Fire building 101: How to build a fire to cook food on
This part will deal only with fire building
So you want to build a fire to cook some food? Great! This will teach you the basics of building that fire. This isn't really the same as building a fire for survival, although they do share the basics.
When building a fire to cook food, it's important your fire will give you a clean and enjoyable flavor. The tutorial is going to be based on the fact you are at home, or someplace where you have access to resources.
Building a fire takes a lot of practice, so don't feel defeated if the first time doesn't work out. Building a fire also takes a lot of patience. If you try to hurry the process, you will fail. As you may have noticed, I say "build" a lot, and that is because that is exactly what you are doing. Start off small, and build it to the size you need.
There are many ways to start your flame. Above are the most common, but not all of them are good.
Let's start with matches. These are my least favorite way. They don't always light properly, and they are extremely sensitive to wind and moisture. Just avoid them if possible.
The old lighter is next. As a rule, these work well. The longer grill lighter is the one I prefer, mostly because I can put the flame right where I want, with a little more ease. Lighters are not perfect though. I have had them fail on me more than once. The main reasons they fail are because they run out of fuel, or because some debris or water has got into it.
Next is the kitchen torch. I must say this is the most fun and easiest way. Since these torches burn so hot, they can light almost anything in any condition. They do suffer the same drawbacks as a normal lighter though.
Now my preferred method is the ferrocerium rod. These are very cheap, but they do require a metal scraper. I use the back edge of a knife, since I carry a pocket knife all the time. They work a lot like flint, except a ferrocerium rod produces a much hotter spark. These take a bit of practice to use well, but they work all the time in all conditions as long as your tender is dry.
Fire tender is what you light to start your smaller sticks and twigs. This is a very important part to get right. The good news is, you have countless options here. You can use anything from dead grass to coconut husk/hair, even dead garden plants. As long as it is dry and fibrous you should be fine. Make a loose ball of the material you are using with your hand: this is called a bird nest.
You can also make your own tender by making feather sticks and shaving thin slices of wood into a pile. The above photo is a small version using bamboo skewers and my pocket knife. It was 4:30 am and I did not feel like going out into the yard in the dark to look for sticks. This method works well, but it takes a lot of time and patience.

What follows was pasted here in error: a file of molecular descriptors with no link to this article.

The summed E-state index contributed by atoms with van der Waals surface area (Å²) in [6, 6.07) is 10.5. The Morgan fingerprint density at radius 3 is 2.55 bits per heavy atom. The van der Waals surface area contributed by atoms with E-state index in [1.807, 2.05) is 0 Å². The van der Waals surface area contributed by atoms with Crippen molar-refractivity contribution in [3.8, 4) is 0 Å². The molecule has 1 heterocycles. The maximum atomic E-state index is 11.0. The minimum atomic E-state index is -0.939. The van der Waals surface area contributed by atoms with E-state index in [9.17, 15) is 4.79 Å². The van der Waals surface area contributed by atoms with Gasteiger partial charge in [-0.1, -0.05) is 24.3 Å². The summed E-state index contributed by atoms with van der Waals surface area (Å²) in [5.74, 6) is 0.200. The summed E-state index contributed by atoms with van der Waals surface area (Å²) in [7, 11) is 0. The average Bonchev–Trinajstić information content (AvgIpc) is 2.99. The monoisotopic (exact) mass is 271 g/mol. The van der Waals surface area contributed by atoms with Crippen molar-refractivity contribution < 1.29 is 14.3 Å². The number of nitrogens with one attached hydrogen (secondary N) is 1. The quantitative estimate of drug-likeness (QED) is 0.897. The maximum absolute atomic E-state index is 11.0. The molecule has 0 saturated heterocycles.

Now for a cheating tip. You can take a cotton ball and spray it with a little vegetable oil and then place it in the tender "bird nest" to save yourself some work. You can also use a paper towel with a little oil. This works very well if your tender is slightly moist/damp.
Let's build a fire
You never build a fire on flat ground or surface. Always build an elevated surface to build on. If you are building a fire on a grill grate, it is not as important, unless it's really wet. If you are using an elevated grate, I still put a layer of sticks or often charcoal down.
Yes it needs cleaned out.
As seen here, my grate is off the ground, but I used a layer of charcoal to build my fire on top of. This is also a nice method if you are going to be cooking in wet conditions or for a long cook time. If you build a platform to build your fire on, you can add a layer of charcoal onto it as well.
That hatchet has started more fires than I can count.
A very important step is to have everything ready to go before you start. That way you are not looking for the things you need during that critical starting process. I even line it up in the order it gets used.
Place your bird nest on top (in this case I did cheat and used a cotton ball with a little vegetable oil on it because I was running out of time). Once your tender is down, add your small sticks and twigs. Make sure the small sticks and twigs break easily. If they want to bend, do not use them. You need a good amount of these small sticks – more than what is shown in the picture above.
If you follow these basic steps, you should have a nice fire you can start building from. Add larger bits of wood as your fire grows until it reaches the size you desire. Remember: be patient, do not hurry and you will be successful.
I hope this gets you started. Remember it takes a lot of practice. I know this post is really long but I wanted it all in one post for you to reference. I will make another post about what types of wood are good to use. and how you can flavor your fire as well.
As always, if you have any questions feel free to ask them in the comments below. I hope you are having a great week. Stay wonderful FoodTribe! I love you all!